This year I decided to listen to all the SXSW 2011 showcase tracks: all 1154 of them. The torrents are available from the Unofficial SXSW torrents website, a whopping total of 6.5 Gb. The point of this exercise? I consider myself someone who knows music, who is fairly objective and will mark anything as likable, as long it has a combination of good unpredictable music. Good intelligent lyrics is a plus. The end result of this two week endeavor (picking out songs I liked vs. songs I didn’t like) is fairly bad: only 6% or so actually made it to my iPod. There were days that the state of popular music (listen, indie music doesn’t really exist) made me depressing as every song turned to be about the typical themes of love, hate and desperation. There are bands (and artists) who seem to get it, go against the mainstream and produce truly unique songs: the list of 75 songs I marked as good, I will discuss some other day. Without hesitation, 5 songs that surprised me:
- ‘Once and for all’ – Clock Opera (youtube): The lead singer is not afraid to use his falsetto voice which is something I so much appreciate, as I’ve been in a similar situation (More about this later). From all the depressing love-hate-kill songs in the SXSW11 set, the lyrics are refreshing and allegedly, based on a popular US play.
- ‘Losing sleep’ – Edwyn Collins (Youtube): Sometimes simple is better. Sometimes it’s a cliche. Excellent simple and catchy song.
- ‘Lemonade’ – Braids (Youtube live). Montreal-based electro-guitar-pop band with a song that features a surprising outtro.
- ‘Havana’ – Lex Land a singer songwriter from LA. I don’t know what to say here but I like the voice and where she’s going, lyrics-wise.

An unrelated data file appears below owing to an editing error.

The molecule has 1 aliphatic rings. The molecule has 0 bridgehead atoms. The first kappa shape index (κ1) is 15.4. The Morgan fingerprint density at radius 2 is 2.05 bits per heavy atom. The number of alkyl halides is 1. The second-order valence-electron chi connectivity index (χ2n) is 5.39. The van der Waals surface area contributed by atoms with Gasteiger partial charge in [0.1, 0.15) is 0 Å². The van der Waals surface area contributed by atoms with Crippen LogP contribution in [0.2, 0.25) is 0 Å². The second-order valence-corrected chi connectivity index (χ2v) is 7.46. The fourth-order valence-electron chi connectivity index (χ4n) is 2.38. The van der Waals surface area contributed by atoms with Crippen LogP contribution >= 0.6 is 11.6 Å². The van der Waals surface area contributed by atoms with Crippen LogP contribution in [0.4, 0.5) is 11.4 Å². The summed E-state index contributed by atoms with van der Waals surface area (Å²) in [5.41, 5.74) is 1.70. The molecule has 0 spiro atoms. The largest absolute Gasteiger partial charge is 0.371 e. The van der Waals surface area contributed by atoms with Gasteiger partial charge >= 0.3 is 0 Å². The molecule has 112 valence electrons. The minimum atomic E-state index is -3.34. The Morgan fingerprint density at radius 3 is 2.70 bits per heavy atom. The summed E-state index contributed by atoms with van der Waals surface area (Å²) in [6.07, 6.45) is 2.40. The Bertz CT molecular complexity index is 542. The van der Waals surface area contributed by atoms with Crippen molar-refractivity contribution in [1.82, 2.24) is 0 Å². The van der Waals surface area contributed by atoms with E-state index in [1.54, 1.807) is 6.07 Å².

- ‘Guttersnipe’ – Bhi Bhiman (mp3) Singer-songwriter, obviously soul, folk with a touch of Sri Lanka and that walking bass.
There are so many more songs, but the one that should have gotten the prize for ‘weirdest’ sound is ‘The Green word’ from The Lava Children. It’s so off-tune or wait, no, it’s modulation or something. I can’t explain what it is but I’m sure it would look interesting on sheet music (for the daring. I’ve warned ya).
Via Suzanne Vega’s site, I found out that she nowadays (also) blogs for the New York Time’s ‘Measure for Measure’ periodical. There are other musicians writing for that very same blog: the only (other) familiar author is Roseanne Cash.
You’re probably aware that music and mathematics are quite related: Pythagoras was quite interested in music and his theories form the basis of current musical notation. Anyway: Three music professors have come up with a new way to analyze and categorize music and notes.
I forgot to mention it in earlier (Ubuntu) entries: In a couple of days (5 to be exactly), the new Ubuntu is to be released, properly named ‘Hardy Heron’ (or rather 8.04). You can download (complete) test versions (RC3, I believe) from the ‘Ubuntu testing’ website. You can also upgrade your current 7.10 (“Gutsy Gibbon”) to this test version using Ubuntu’s Update Manager. If you’re curious what’s going to be new, here are “Hardy Heron”‘s release notes.
Update: I just updated to the RC of Hardy Heron. You should definitely install the compiz graphical effects manager by invoking ‘apt-get install compizconfig-settings-manager’. The manager will appear in your System menu: have fun playing with the options.